Welcome Emails - Are They Effective?

I answered this question the other day on Quora and wanted to expand on it further.

Welcome emails are the emails you get when you sign up for a new product or service.

Kind of like an email our team just received from Medium for the new DailyStory Medium account.

Are they effective? Short answer. Absolutely.

Here are a few reasons why.

Confirm the user’s intent

As a user, when I signup for a service, app or product I expect to receive an email confirmation.

Even a simple message that affirms my intention and reminds me of what I signed up for.

Really it’s just a good customer experience.

It still surprises me when we work with new customers how often they don’t have something like this in place.

Even for something as simple as a newsletter signup.

One of our customers has an unbelievably successful multi-million dollar business.

They have great newsletter.

And they have an awful process for signing up for the newsletter.

The newsletter is published once every few months — yes, that’s a separate problem. But, if you sign up after the most recent newsletter was published, not only will you not receive a confirmation email, you won’t receive the newsletter for another 4–5 weeks!


Of course that introduces a whole new problem: when someone does receive the newsletter email, it was unexpected.

I don’t have their unsubscribe rates, but I suspect they are higher than they should be.


A lot of people save your welcome email so they have something to click on when they want to go back to your application.

Believe it or not, most products just aren’t that memorable.

Personally, I search my inbox once or twice a day to find a link I need that I know is in an email.

After spending the last 6 months heads down working on product, I’m signing up for a ton of services. My inbox is literally overflowing with newsletters, welcome emails and more.

Sound familiar?

Use your welcome email to clearly identify the links to get back into your application or service. People use those links, keep those emails, and rely on them for discoverability of your application.

I first got this feedback directly from one of my own customers. And it completely changed how I thought about the contents of my welcome email.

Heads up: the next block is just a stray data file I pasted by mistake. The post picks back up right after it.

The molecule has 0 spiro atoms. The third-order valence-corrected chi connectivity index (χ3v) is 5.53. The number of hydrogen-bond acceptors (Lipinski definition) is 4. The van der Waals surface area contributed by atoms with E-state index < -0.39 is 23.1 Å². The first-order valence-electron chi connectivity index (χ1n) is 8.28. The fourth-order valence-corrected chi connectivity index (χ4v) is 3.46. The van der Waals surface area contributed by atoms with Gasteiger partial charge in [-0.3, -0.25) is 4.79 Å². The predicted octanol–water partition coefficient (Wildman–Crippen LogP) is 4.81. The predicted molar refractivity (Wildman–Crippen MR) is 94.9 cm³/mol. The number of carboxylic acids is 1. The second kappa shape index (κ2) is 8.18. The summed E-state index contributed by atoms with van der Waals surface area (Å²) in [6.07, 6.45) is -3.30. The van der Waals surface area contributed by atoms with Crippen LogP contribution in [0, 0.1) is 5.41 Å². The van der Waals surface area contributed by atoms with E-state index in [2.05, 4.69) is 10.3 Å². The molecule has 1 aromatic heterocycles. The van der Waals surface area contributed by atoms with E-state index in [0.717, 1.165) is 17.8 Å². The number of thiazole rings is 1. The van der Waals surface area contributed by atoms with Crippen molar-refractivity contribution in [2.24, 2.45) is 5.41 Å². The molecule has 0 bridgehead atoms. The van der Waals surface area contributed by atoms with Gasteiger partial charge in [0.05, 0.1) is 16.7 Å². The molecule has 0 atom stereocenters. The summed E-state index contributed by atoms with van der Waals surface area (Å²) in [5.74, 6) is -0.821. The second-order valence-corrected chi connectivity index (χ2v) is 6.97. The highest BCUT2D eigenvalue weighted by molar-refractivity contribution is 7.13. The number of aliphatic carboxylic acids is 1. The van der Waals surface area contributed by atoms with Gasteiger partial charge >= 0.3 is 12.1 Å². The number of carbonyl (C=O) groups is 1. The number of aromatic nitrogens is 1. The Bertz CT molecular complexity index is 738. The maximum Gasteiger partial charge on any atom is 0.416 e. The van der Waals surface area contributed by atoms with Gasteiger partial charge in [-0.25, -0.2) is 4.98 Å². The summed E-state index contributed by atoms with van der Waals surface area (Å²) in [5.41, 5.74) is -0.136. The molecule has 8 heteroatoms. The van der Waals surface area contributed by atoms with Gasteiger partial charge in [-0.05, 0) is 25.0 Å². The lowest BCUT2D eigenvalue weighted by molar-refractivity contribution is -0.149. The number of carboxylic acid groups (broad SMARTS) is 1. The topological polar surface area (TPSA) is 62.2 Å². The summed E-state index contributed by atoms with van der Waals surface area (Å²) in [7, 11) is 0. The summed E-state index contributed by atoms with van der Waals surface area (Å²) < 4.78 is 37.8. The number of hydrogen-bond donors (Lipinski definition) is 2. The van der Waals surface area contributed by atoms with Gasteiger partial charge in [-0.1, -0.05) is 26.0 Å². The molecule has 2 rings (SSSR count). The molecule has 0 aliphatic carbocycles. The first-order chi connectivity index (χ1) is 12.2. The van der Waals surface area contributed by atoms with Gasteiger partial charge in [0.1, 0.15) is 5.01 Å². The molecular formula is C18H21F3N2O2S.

Validate that address

Another one of the reasons we advocate welcome emails to our customers — when you send a confirmation email you should also check if the email bounces.

This is actually one of the use cases for why I built DailyStory. At my last company we received loads of signups for free editions, newsletters and other offers.

The problem we had is that we would then add those emails to our lists and the emails would bounce — giving us bad stats in our list.

One of the ways our customers are using this is with exit intent. And exit intent has a surprisingly high conversion rate.

Here is how it works:

When someone is bouncing off your site you show an exit intent popup to offer them your newsletter. Then, before adding them to your email list you can scrub out bounced welcome emails. Finally, add the valid emails to your MailChimp or Salesforce email lists.

All automatically of course!

Doing this type of auto-scrubbing is a great strategy for ensuring you keep your lists clean.

And, email is still one of the number one marketing tools. It’s in your best interest to maintain clean lists.

Welcome emails should be a campaign

Ok, this bit may be of a soapbox — but I’d recommend sending a welcome campaign vs a single welcome email. Something we built DailyStory to do from day one.

You are competing for your prospective customer’s attention — along with hundreds of other businesses!

One way you can stay relevant it to show up routinely in the inbox.

A welcome campaign consists of a series of emails. With an option, of course, to opt-out at any time.

For example, when someone signs up for your awesome new product send a series of emails related to getting started with your product.

The first email can be a confirmation of the sign up and the next series of emails can include helpful tips & tricks to get that customer started.

Each of those emails should include links to other resources. Because people reference those emails again in the future!

Bonus — Higher average open rate

I don’t know about you, but I like for my content to be read.

Constant Contact put the open rate of welcome emails at 50–60% which is pretty darn high. Especially when you consider that the way email opens are tracked usually doesn’t work with Gmail.

Compare that to an average open rate of less than 10% for most newsletters.

That’s a captive audience!

In Summary

  1. Confirm a user’s intent with a welcome email
  2. Write emails for discoverability, they get saved
  3. Use a welcome email to validate addresses
  4. Try an email campaign